Which Breakfast Club member did you resemble most in high school: The Brain, The Athlete, The Basket Case, The Princess or The Criminal?
Which one was the brain?
Anthony Michael Hall.
I’m gonna have to go with that.
Really? I would have thought The Criminal or The Basket Case?
Two parts Michael Hall, one part Judd Nelson.
That’s fair. Well then, anecdotally, is there is anything you’d like to share? Your favorite story of Hollywood jackassness?
I’m sure there’s tons of stories and they change each day. Most recently, I got very depressed, I’m trying to do another Japanese project that is animated. I think it would make a very nice live-action film. And in it, there’s a girl who needs to be kind of a young sort of sexy pop star who can sing. And there’s an actress, who I’ll tell you about off-the-record if you turn your tape recorder off -- but there’s an actress who I thought, “She’s right down the hall!” She has a little company and I thought, “Hey, it might help? It might not!” I don’t think her star is as big as it was two years ago.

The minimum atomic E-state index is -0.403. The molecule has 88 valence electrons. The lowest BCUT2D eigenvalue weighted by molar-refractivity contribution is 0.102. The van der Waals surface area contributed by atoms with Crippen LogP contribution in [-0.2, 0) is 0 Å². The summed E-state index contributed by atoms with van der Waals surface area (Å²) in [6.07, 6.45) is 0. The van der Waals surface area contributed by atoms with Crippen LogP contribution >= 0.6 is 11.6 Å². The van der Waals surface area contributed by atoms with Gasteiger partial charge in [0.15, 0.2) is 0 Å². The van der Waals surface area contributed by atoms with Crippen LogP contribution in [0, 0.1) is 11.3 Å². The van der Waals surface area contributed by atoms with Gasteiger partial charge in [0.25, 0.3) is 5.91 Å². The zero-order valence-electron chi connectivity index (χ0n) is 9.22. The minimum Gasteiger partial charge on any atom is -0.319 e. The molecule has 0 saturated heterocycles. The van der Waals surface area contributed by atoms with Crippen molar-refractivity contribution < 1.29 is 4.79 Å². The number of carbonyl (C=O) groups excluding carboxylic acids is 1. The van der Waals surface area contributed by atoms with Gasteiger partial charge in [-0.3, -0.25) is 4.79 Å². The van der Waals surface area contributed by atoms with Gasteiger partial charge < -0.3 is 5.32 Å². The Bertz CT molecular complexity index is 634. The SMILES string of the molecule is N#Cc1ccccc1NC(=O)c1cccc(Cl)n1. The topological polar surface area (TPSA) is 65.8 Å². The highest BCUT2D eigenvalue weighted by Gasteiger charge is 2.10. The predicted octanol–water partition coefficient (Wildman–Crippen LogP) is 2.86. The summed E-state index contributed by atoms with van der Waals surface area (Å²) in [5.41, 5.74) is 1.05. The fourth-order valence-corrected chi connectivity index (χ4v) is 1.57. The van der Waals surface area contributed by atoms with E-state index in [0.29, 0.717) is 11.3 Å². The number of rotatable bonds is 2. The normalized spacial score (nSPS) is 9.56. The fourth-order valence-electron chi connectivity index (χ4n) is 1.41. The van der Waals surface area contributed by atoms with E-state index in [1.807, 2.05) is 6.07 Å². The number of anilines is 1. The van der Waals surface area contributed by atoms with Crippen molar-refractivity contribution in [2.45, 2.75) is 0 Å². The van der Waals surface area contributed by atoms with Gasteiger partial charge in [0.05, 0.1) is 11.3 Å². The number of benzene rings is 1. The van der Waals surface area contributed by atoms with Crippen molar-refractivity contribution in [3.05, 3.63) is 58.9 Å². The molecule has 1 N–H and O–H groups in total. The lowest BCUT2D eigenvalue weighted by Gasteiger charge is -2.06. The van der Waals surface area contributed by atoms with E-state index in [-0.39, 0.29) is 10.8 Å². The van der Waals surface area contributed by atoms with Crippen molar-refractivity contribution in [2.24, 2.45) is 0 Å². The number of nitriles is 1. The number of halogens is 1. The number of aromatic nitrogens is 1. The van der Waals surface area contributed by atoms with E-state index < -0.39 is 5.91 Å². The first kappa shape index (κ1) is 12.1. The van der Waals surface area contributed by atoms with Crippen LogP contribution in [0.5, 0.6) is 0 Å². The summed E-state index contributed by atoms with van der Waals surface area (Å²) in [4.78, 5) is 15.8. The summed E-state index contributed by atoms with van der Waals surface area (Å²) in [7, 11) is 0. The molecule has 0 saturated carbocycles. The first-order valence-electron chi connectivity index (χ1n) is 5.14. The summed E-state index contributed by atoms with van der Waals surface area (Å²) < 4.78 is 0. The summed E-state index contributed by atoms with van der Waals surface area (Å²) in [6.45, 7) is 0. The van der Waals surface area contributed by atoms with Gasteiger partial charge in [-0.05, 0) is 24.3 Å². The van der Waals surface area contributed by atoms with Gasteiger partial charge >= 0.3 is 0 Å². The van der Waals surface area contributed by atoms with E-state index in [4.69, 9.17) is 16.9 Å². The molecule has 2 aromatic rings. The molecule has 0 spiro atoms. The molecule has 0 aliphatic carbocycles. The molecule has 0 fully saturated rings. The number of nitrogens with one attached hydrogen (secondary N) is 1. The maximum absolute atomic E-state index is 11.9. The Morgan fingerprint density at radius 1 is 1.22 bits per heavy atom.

So anyway, I went down to this girl. This girl has somebody who runs the development company, who’s like her friend from high school two years ago. All of a sudden in the middle of this pitch, I was just feeling like, “What are you doing? Why am I pitching to this nineteen-year-old high school girl?” But I still kept going and I kept giving it my all and I’m talking about Hitchcock and DePalma and what a great thriller it will make. And she turns to me and says, “It reminds me of a segment of Days of our Lives.”
And I thought, “There’s nothing bad about her, but, man, sometimes the things we have to go through in order to get what we want going.”